country developed from the first recorded flight in 1920. Along the way they inevitably take the socio-political aspects, not least the rise of apartheid in the 1960s and its appalling consequences. But there are also lots of good, entertaining flying stories here, whether from people who flew for, or with, Botswana National Airways in its DC-3s, DC-4s, Viscount and Baron.Many different archives have, meanwhile, been mined to create an in-depth account of its downfall.

Your reviewer’s criticisms are familiar ones, and not just for self-published volumes. The body text runs too close to images in places, some plurals are incorrectly styled, photo reproduction is somewhat variable, and too many shots have been left with crooked horizons.Otherwise, though, an impressive, extremely well-researched work documenting some very interesting history, whether socially or aeronautically. 

ISBN 979-8-672986-80-7; 9 x 6in paperback; 335 pages, illustrated; £14.99


The Hawker Hurricane

published by Valiant Wings


The formula of the Airframe & Miniature series, in which this is number 16, is surely already familiar to readers of this column, so no need to repeat it here. Suffice to say that it strikes a happy balance between detailing the ‘real’ aircraft and its many depictions in (plastic) model form. There are 28 pages of annotated drawings of every variant of Hurricane, which serve as an excellent recognition guide for those who want to know their ‘MkI (Fabric Wing) Early’ from their ‘MkI Tropical (Metal Wing)’. No fewer than 94 variants are recorded, including the Hillson F40 ‘slip-wing’ biplane and several two-seat conversions including trainers for Iran and a radar-equipped variant for Russia.

This work is impressively comprehensive, even to the point of recording and illustrating the one and only Hurricane to have flown wearing just a civil registration for other than flight-testing. This, famously, was G-AMAU (née PZ865), which was seen painted royal blue with yellow trim for the King’s Cup Air Race at Pendeford in June 1950. These were the racing colours of Princess Margaret, who sponsored the entry of its pilot Gp Capt Peter Townsend. The text is good and comprehensive, and the illustrations copious and well-reproduced.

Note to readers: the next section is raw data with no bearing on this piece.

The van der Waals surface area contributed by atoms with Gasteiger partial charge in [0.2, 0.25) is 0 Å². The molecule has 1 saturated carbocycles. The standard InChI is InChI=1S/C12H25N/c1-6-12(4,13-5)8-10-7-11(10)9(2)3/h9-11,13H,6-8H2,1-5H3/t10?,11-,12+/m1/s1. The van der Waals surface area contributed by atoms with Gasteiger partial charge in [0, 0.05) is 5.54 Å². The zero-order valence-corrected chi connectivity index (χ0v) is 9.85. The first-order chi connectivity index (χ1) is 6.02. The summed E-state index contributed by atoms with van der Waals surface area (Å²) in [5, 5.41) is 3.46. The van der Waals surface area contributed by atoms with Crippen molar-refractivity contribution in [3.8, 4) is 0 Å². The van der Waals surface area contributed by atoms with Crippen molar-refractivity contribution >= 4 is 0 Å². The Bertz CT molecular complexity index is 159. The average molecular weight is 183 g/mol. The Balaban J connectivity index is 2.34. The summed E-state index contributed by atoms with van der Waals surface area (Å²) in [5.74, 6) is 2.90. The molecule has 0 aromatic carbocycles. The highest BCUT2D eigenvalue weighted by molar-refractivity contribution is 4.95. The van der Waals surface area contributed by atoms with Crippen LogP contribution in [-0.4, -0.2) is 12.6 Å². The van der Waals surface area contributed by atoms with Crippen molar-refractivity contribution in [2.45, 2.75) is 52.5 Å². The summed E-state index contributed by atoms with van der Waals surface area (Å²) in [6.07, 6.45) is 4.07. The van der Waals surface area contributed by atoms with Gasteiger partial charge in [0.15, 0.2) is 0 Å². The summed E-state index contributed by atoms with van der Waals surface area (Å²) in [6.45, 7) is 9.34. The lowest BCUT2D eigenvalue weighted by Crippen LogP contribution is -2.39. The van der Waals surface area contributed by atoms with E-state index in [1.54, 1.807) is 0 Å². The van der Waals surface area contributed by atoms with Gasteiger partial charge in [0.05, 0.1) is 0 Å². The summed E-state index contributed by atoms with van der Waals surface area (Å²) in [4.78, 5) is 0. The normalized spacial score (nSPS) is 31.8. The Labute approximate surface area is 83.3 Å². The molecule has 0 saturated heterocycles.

ISBN 978-1-912932-12-2; 11.7 x 8.3in softback; 272 pages, illustrated; £24.95

Adventures in Aviation

published by Vanguard Press


Let’s get one thing out of the way right now: this is a product of the sort of publishing house where the author pays something for the privilege of seeing their work in print, and has many of the hallmarks of that. The design is basic in the extreme, the text is in need of a further subedit — not least to hyphenate designations such as ‘C130’ and ‘F5’ — and the image reproduction is poor, with some shots being pixelated, others having random borders. It doesn’t exactly ooze quality, even for a penny less than 15 quid.

But, in spite of this, I’m very glad Gamblin found an outlet for his aviation autobiography, for his was an uncommonly diverse career. It began as a scientific assistant at RAE Bedford, during which time assignment to trials aboard aircraft carriers led him to rethink and become a pilot. This he did with the RAF, flying Hunters and Harriers on the front line, and instructing on Gnats, Hunters and Hawks. Nothing unusual there, you might think. But that’s reckoning without his posting to the Sultan of Oman’s Air Force, which saw him flying ground attack and transport types during the Dhofar rebellion, or an exchange tour on a Royal Norwegian Air Force F-5 squadron. And how many pilot memoirs will you ever read that include work on the bid to sell the Hunting Firecracker trainer to the RAF, or a sales tour on the BAe ATP? The chapters about the BAe 146 and Avro RJ programmes almost deserve a volume in themselves. Gamblin describes all his exploits in detail and entertainingly. It’s only a shame the result didn’t find a better publisher. 

ISBN 978-1-784657-98-7; 9.25 x 6.25in softback; 310 pages, illustrated; £14.99